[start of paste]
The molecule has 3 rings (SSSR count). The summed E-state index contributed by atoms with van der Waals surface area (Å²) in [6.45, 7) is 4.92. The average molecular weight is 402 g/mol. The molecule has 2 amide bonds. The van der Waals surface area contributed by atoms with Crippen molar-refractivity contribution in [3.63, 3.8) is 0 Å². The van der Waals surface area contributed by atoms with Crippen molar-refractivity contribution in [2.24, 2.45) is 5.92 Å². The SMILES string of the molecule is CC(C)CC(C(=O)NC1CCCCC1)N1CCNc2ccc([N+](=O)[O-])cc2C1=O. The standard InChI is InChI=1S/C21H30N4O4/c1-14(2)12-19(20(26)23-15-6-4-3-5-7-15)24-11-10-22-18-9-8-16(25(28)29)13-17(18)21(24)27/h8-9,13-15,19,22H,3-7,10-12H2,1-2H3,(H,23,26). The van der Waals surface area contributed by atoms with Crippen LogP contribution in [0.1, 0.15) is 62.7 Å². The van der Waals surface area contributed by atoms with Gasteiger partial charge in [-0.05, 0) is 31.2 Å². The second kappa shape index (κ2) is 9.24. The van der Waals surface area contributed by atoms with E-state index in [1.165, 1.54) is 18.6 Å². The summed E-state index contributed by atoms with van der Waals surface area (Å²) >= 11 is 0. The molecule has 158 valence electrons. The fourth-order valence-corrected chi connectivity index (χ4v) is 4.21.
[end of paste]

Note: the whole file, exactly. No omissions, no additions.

The molecule has 3 rings (SSSR count). The summed E-state index contributed by atoms with van der Waals surface area (Å²) in [6.45, 7) is 4.92. The average molecular weight is 402 g/mol. The molecule has 2 amide bonds. The van der Waals surface area contributed by atoms with Crippen molar-refractivity contribution in [3.63, 3.8) is 0 Å². The van der Waals surface area contributed by atoms with Crippen molar-refractivity contribution in [2.24, 2.45) is 5.92 Å². The SMILES string of the molecule is CC(C)CC(C(=O)NC1CCCCC1)N1CCNc2ccc([N+](=O)[O-])cc2C1=O. The standard InChI is InChI=1S/C21H30N4O4/c1-14(2)12-19(20(26)23-15-6-4-3-5-7-15)24-11-10-22-18-9-8-16(25(28)29)13-17(18)21(24)27/h8-9,13-15,19,22H,3-7,10-12H2,1-2H3,(H,23,26). The van der Waals surface area contributed by atoms with Crippen LogP contribution in [0.1, 0.15) is 62.7 Å². The van der Waals surface area contributed by atoms with Gasteiger partial charge in [-0.05, 0) is 31.2 Å². The second kappa shape index (κ2) is 9.24. The van der Waals surface area contributed by atoms with E-state index in [1.165, 1.54) is 18.6 Å². The summed E-state index contributed by atoms with van der Waals surface area (Å²) >= 11 is 0. The molecule has 158 valence electrons. The fourth-order valence-corrected chi connectivity index (χ4v) is 4.21.